Charlotte looks at affordable housing funding options

Charlotte looks at affordable housing funding options

CHARLOTTE, N.C. — A new report to Charlotte City Council shows the city is in need of 21,195 affordable rental units.

A report prepared by Enterprise Community Partners indicated the city has a surplus of housing for people who earn 80 percent of the city's average median income. There's a gap of 21,195 units for low- and extremely-low-income residents.

Activists called for Charlotte City Council to find creative and effective solutions to what they call an affordable housing crisis.

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Sunshine Cunningham said she is struggling to find a place to live. She's being kicked out of the Twin Oaks apartments because her landlord sold the property to a developer.

"I shouldn't have to call my family," she said. "I am 41-years old. I shouldn't have to call and ask them can I sleep on the couch."

Cunningham is one of the thousands of people struggling in Charlotte trying to find an affordable place to live.

The city has a goal of building 5,000 units in three years and so far, funding has been committed to 44 percent of those projects.

Councilwoman Dimple Ajmera said the hard work is just beginning.

"We are taking some aggressive steps," she said.

The city has a Housing Trust Fund they can use for these projects.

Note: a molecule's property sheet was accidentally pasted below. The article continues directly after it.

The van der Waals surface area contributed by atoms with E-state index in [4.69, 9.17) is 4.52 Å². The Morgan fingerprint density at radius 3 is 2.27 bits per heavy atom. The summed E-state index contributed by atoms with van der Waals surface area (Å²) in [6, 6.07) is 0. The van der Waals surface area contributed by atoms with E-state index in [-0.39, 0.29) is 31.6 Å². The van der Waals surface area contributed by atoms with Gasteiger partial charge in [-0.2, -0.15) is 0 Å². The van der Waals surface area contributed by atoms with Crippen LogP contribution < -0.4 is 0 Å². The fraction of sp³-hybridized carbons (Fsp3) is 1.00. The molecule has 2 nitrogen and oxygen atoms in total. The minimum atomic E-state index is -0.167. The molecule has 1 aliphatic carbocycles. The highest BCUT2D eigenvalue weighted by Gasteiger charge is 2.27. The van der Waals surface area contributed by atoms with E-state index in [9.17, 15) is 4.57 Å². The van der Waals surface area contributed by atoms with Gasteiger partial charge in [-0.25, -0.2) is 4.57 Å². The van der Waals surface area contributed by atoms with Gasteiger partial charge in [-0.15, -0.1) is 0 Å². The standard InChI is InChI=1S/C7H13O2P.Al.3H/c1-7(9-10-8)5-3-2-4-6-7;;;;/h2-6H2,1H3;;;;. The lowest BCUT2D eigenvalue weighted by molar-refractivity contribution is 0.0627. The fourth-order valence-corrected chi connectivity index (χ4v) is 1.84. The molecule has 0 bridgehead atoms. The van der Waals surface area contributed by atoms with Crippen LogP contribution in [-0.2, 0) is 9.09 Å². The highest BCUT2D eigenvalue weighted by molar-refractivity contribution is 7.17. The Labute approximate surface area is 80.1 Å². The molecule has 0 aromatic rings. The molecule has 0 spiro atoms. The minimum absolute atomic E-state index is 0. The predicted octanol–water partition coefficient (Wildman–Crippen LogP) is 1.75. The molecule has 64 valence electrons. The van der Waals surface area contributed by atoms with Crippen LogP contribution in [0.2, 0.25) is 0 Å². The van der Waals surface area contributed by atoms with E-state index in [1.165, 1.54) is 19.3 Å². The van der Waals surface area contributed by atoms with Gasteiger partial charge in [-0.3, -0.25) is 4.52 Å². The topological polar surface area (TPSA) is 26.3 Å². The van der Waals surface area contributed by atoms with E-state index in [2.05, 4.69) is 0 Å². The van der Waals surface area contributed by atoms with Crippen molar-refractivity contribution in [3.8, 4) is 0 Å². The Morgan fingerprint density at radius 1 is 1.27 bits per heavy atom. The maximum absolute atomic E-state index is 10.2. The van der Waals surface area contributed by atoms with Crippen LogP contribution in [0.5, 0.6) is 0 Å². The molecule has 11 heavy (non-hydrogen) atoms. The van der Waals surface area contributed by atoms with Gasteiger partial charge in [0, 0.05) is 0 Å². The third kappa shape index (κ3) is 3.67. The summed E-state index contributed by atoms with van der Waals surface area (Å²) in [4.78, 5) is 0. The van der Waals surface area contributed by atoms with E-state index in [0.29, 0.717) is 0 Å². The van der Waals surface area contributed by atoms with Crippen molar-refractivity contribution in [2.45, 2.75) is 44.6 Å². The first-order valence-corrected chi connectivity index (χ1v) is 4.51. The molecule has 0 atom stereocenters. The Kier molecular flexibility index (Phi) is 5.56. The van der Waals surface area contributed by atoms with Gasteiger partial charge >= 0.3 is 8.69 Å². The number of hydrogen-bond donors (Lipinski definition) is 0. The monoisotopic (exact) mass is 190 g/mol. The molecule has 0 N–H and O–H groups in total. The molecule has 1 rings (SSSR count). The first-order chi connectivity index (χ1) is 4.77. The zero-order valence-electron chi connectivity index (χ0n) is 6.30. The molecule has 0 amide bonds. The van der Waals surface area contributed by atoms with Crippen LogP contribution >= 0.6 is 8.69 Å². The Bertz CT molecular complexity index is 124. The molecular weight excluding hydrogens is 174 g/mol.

Next month, the city is going to vote on spending more than $20 million to build 769 units throughout the city.

This will nearly deplete that fund but activist and City Council candidate Braxton Winston said it is the smart thing to do.

"We have to think differently," he said. "The way we do things has to change."

If all 769 units are approved, the Housing Trust Fund will only have $1.4 million. Councilwoman Lawana Mayfield said this will not hinder the city's ability to invest in affordable-housing projects.

The fund will have to be refilled with a voter approved bond resolution in 2018.

The 769 units would be placed in Grier Heights, west Charlotte, southwest Charlotte and University City.

Cunningham hopes the city goes further so no one has to experience her struggle.

"The city needs to show they care," she said.

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